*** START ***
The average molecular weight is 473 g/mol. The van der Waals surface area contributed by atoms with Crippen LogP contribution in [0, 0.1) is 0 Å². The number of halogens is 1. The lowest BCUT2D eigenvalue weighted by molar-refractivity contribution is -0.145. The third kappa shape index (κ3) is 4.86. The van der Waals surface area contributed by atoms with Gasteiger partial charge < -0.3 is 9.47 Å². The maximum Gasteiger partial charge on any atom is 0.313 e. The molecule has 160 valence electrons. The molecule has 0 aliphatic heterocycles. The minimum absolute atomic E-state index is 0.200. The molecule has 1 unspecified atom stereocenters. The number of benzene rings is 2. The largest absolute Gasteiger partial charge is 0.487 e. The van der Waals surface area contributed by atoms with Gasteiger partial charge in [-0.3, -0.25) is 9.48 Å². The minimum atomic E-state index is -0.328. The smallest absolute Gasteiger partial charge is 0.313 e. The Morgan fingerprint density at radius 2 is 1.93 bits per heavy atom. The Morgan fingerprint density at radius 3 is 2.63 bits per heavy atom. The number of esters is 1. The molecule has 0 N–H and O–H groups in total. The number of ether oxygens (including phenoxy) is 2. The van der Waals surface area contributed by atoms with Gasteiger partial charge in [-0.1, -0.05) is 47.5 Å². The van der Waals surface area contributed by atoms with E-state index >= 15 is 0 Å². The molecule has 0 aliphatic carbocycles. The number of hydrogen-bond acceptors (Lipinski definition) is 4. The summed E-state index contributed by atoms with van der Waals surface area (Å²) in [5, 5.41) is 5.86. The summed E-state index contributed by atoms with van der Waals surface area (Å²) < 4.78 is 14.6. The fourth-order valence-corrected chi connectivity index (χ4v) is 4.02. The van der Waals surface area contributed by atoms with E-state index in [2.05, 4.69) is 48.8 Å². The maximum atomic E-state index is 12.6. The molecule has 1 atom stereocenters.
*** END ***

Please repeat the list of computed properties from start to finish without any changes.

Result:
The average molecular weight is 473 g/mol. The van der Waals surface area contributed by atoms with Crippen LogP contribution in [0, 0.1) is 0 Å². The number of halogens is 1. The lowest BCUT2D eigenvalue weighted by molar-refractivity contribution is -0.145. The third kappa shape index (κ3) is 4.86. The van der Waals surface area contributed by atoms with Gasteiger partial charge < -0.3 is 9.47 Å². The maximum Gasteiger partial charge on any atom is 0.313 e. The molecule has 160 valence electrons. The molecule has 0 aliphatic heterocycles. The minimum absolute atomic E-state index is 0.200. The molecule has 1 unspecified atom stereocenters. The number of benzene rings is 2. The largest absolute Gasteiger partial charge is 0.487 e. The van der Waals surface area contributed by atoms with Gasteiger partial charge in [-0.3, -0.25) is 9.48 Å². The minimum atomic E-state index is -0.328. The smallest absolute Gasteiger partial charge is 0.313 e. The Morgan fingerprint density at radius 2 is 1.93 bits per heavy atom. The Morgan fingerprint density at radius 3 is 2.63 bits per heavy atom. The number of esters is 1. The molecule has 0 N–H and O–H groups in total. The number of ether oxygens (including phenoxy) is 2. The van der Waals surface area contributed by atoms with Gasteiger partial charge in [-0.1, -0.05) is 47.5 Å². The van der Waals surface area contributed by atoms with E-state index >= 15 is 0 Å². The molecule has 0 aliphatic carbocycles. The number of hydrogen-bond acceptors (Lipinski definition) is 4. The summed E-state index contributed by atoms with van der Waals surface area (Å²) in [5, 5.41) is 5.86. The summed E-state index contributed by atoms with van der Waals surface area (Å²) < 4.78 is 14.6. The fourth-order valence-corrected chi connectivity index (χ4v) is 4.02. The van der Waals surface area contributed by atoms with E-state index in [2.05, 4.69) is 48.8 Å². The maximum atomic E-state index is 12.6. The molecule has 1 atom stereocenters.